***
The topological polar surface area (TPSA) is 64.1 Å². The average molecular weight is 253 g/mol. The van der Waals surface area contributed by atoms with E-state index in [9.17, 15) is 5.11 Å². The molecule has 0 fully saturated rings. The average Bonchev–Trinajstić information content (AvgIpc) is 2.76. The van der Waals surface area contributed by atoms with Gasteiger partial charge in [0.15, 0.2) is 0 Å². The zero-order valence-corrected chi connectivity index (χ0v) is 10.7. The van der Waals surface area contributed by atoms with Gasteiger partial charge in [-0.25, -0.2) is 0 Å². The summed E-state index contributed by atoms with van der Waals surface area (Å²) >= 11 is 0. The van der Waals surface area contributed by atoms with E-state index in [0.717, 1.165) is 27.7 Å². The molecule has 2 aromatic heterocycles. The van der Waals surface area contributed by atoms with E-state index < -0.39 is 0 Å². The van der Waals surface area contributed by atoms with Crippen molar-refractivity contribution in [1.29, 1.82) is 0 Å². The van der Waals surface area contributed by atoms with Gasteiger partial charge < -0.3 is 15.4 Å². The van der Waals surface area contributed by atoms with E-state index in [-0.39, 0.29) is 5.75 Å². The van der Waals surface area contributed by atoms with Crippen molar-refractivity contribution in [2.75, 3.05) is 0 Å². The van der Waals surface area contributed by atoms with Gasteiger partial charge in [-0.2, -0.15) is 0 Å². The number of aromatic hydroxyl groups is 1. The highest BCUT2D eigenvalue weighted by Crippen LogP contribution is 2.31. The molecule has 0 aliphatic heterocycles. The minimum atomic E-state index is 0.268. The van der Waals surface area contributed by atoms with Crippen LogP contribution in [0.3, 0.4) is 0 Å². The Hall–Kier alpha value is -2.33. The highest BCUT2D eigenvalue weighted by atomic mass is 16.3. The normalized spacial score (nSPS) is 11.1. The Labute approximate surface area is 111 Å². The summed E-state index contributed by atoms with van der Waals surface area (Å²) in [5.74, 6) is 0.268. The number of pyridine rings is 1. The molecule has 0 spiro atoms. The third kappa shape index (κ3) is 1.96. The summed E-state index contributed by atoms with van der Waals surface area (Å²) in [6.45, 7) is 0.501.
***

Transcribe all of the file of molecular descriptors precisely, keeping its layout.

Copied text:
The topological polar surface area (TPSA) is 64.1 Å². The average molecular weight is 253 g/mol. The van der Waals surface area contributed by atoms with E-state index in [9.17, 15) is 5.11 Å². The molecule has 0 fully saturated rings. The average Bonchev–Trinajstić information content (AvgIpc) is 2.76. The van der Waals surface area contributed by atoms with Gasteiger partial charge in [0.15, 0.2) is 0 Å². The zero-order valence-corrected chi connectivity index (χ0v) is 10.7. The van der Waals surface area contributed by atoms with Gasteiger partial charge in [-0.25, -0.2) is 0 Å². The summed E-state index contributed by atoms with van der Waals surface area (Å²) >= 11 is 0. The van der Waals surface area contributed by atoms with E-state index in [0.717, 1.165) is 27.7 Å². The molecule has 2 aromatic heterocycles. The van der Waals surface area contributed by atoms with E-state index < -0.39 is 0 Å². The van der Waals surface area contributed by atoms with Crippen molar-refractivity contribution in [1.29, 1.82) is 0 Å². The van der Waals surface area contributed by atoms with Gasteiger partial charge < -0.3 is 15.4 Å². The van der Waals surface area contributed by atoms with E-state index in [-0.39, 0.29) is 5.75 Å². The van der Waals surface area contributed by atoms with Crippen molar-refractivity contribution in [2.75, 3.05) is 0 Å². The van der Waals surface area contributed by atoms with Gasteiger partial charge in [-0.2, -0.15) is 0 Å². The number of aromatic hydroxyl groups is 1. The highest BCUT2D eigenvalue weighted by Crippen LogP contribution is 2.31. The molecule has 0 aliphatic heterocycles. The minimum atomic E-state index is 0.268. The van der Waals surface area contributed by atoms with Crippen LogP contribution in [0.3, 0.4) is 0 Å². The Hall–Kier alpha value is -2.33. The highest BCUT2D eigenvalue weighted by atomic mass is 16.3. The normalized spacial score (nSPS) is 11.1. The Labute approximate surface area is 111 Å². The summed E-state index contributed by atoms with van der Waals surface area (Å²) in [5.74, 6) is 0.268. The number of pyridine rings is 1. The molecule has 0 spiro atoms. The third kappa shape index (κ3) is 1.96. The summed E-state index contributed by atoms with van der Waals surface area (Å²) in [6.45, 7) is 0.501.